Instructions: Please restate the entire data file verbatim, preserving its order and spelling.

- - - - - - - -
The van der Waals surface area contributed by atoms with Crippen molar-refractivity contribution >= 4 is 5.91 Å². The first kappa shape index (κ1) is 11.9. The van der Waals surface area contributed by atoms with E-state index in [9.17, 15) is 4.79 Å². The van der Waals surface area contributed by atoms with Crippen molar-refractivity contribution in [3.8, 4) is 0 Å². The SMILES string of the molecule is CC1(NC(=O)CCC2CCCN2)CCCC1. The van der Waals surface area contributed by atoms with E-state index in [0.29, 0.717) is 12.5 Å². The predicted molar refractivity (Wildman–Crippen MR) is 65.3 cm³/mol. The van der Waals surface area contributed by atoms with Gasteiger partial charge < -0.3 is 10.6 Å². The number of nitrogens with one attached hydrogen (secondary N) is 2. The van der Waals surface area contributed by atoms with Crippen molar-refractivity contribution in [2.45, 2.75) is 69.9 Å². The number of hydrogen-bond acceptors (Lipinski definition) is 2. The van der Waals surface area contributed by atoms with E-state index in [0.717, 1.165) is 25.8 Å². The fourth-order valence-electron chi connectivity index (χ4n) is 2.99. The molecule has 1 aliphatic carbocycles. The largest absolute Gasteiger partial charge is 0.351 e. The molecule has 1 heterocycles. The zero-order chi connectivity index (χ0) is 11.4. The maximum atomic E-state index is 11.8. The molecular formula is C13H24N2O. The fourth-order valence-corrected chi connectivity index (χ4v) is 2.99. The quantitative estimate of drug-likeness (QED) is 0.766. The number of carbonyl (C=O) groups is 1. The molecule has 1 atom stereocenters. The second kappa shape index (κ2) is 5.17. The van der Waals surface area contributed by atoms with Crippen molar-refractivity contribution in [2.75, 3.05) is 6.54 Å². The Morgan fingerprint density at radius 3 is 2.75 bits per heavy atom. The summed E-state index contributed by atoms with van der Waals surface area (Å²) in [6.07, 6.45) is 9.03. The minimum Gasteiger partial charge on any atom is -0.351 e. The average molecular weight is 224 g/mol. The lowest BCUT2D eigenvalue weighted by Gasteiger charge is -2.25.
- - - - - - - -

The van der Waals surface area contributed by atoms with Crippen molar-refractivity contribution >= 4 is 5.91 Å². The first kappa shape index (κ1) is 11.9. The van der Waals surface area contributed by atoms with E-state index in [9.17, 15) is 4.79 Å². The van der Waals surface area contributed by atoms with Crippen molar-refractivity contribution in [3.8, 4) is 0 Å². The SMILES string of the molecule is CC1(NC(=O)CCC2CCCN2)CCCC1. The van der Waals surface area contributed by atoms with E-state index in [0.29, 0.717) is 12.5 Å². The predicted molar refractivity (Wildman–Crippen MR) is 65.3 cm³/mol. The van der Waals surface area contributed by atoms with Gasteiger partial charge < -0.3 is 10.6 Å². The number of nitrogens with one attached hydrogen (secondary N) is 2. The van der Waals surface area contributed by atoms with Crippen molar-refractivity contribution in [2.45, 2.75) is 69.9 Å². The number of hydrogen-bond acceptors (Lipinski definition) is 2. The van der Waals surface area contributed by atoms with E-state index in [0.717, 1.165) is 25.8 Å². The fourth-order valence-electron chi connectivity index (χ4n) is 2.99. The molecule has 1 aliphatic carbocycles. The largest absolute Gasteiger partial charge is 0.351 e. The molecule has 1 heterocycles. The zero-order chi connectivity index (χ0) is 11.4. The maximum atomic E-state index is 11.8. The molecular formula is C13H24N2O. The fourth-order valence-corrected chi connectivity index (χ4v) is 2.99. The quantitative estimate of drug-likeness (QED) is 0.766. The number of carbonyl (C=O) groups is 1. The molecule has 1 atom stereocenters. The second kappa shape index (κ2) is 5.17. The van der Waals surface area contributed by atoms with Crippen molar-refractivity contribution in [2.75, 3.05) is 6.54 Å². The Morgan fingerprint density at radius 3 is 2.75 bits per heavy atom. The summed E-state index contributed by atoms with van der Waals surface area (Å²) in [6.07, 6.45) is 9.03. The minimum Gasteiger partial charge on any atom is -0.351 e. The average molecular weight is 224 g/mol. The lowest BCUT2D eigenvalue weighted by Gasteiger charge is -2.25.